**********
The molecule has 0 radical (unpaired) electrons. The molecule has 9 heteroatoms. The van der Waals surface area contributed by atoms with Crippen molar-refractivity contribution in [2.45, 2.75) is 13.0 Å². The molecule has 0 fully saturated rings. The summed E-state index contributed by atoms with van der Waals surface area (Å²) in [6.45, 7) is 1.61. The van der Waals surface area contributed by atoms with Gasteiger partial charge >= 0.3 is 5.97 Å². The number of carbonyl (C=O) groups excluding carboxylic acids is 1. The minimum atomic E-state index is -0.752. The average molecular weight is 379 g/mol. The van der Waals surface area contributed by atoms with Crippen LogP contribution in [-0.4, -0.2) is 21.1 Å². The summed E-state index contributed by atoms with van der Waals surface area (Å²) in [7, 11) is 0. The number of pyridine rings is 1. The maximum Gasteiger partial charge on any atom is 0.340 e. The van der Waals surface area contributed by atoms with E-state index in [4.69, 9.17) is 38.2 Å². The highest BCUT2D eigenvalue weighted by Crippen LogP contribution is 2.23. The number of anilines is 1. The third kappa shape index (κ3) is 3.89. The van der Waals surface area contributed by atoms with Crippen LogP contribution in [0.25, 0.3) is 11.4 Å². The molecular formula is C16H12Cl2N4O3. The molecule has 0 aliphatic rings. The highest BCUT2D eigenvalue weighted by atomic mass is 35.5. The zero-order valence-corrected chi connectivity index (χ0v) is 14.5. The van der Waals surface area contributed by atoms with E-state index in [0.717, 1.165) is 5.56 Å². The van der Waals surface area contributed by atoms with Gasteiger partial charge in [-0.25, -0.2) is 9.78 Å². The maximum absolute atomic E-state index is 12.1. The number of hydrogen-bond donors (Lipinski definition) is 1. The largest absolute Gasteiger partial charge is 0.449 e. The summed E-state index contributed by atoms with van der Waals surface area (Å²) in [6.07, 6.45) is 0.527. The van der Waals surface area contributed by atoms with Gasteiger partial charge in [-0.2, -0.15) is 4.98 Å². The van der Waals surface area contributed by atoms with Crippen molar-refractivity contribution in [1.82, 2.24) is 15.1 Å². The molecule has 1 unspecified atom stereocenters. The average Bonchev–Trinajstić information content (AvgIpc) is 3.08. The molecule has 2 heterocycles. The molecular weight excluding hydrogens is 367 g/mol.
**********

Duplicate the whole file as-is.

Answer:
The molecule has 0 radical (unpaired) electrons. The molecule has 9 heteroatoms. The van der Waals surface area contributed by atoms with Crippen molar-refractivity contribution in [2.45, 2.75) is 13.0 Å². The molecule has 0 fully saturated rings. The summed E-state index contributed by atoms with van der Waals surface area (Å²) in [6.45, 7) is 1.61. The van der Waals surface area contributed by atoms with Gasteiger partial charge >= 0.3 is 5.97 Å². The number of carbonyl (C=O) groups excluding carboxylic acids is 1. The minimum atomic E-state index is -0.752. The average molecular weight is 379 g/mol. The van der Waals surface area contributed by atoms with Crippen LogP contribution in [-0.4, -0.2) is 21.1 Å². The summed E-state index contributed by atoms with van der Waals surface area (Å²) in [7, 11) is 0. The number of pyridine rings is 1. The maximum Gasteiger partial charge on any atom is 0.340 e. The van der Waals surface area contributed by atoms with E-state index in [4.69, 9.17) is 38.2 Å². The highest BCUT2D eigenvalue weighted by Crippen LogP contribution is 2.23. The number of anilines is 1. The third kappa shape index (κ3) is 3.89. The van der Waals surface area contributed by atoms with Crippen LogP contribution in [0.25, 0.3) is 11.4 Å². The molecular formula is C16H12Cl2N4O3. The molecule has 0 aliphatic rings. The highest BCUT2D eigenvalue weighted by atomic mass is 35.5. The zero-order valence-corrected chi connectivity index (χ0v) is 14.5. The van der Waals surface area contributed by atoms with E-state index in [0.717, 1.165) is 5.56 Å². The van der Waals surface area contributed by atoms with Gasteiger partial charge in [-0.25, -0.2) is 9.78 Å². The maximum absolute atomic E-state index is 12.1. The number of hydrogen-bond donors (Lipinski definition) is 1. The largest absolute Gasteiger partial charge is 0.449 e. The summed E-state index contributed by atoms with van der Waals surface area (Å²) in [6.07, 6.45) is 0.527. The van der Waals surface area contributed by atoms with Gasteiger partial charge in [-0.2, -0.15) is 4.98 Å². The van der Waals surface area contributed by atoms with Crippen molar-refractivity contribution in [1.82, 2.24) is 15.1 Å². The molecule has 1 unspecified atom stereocenters. The average Bonchev–Trinajstić information content (AvgIpc) is 3.08. The molecule has 2 heterocycles. The molecular weight excluding hydrogens is 367 g/mol.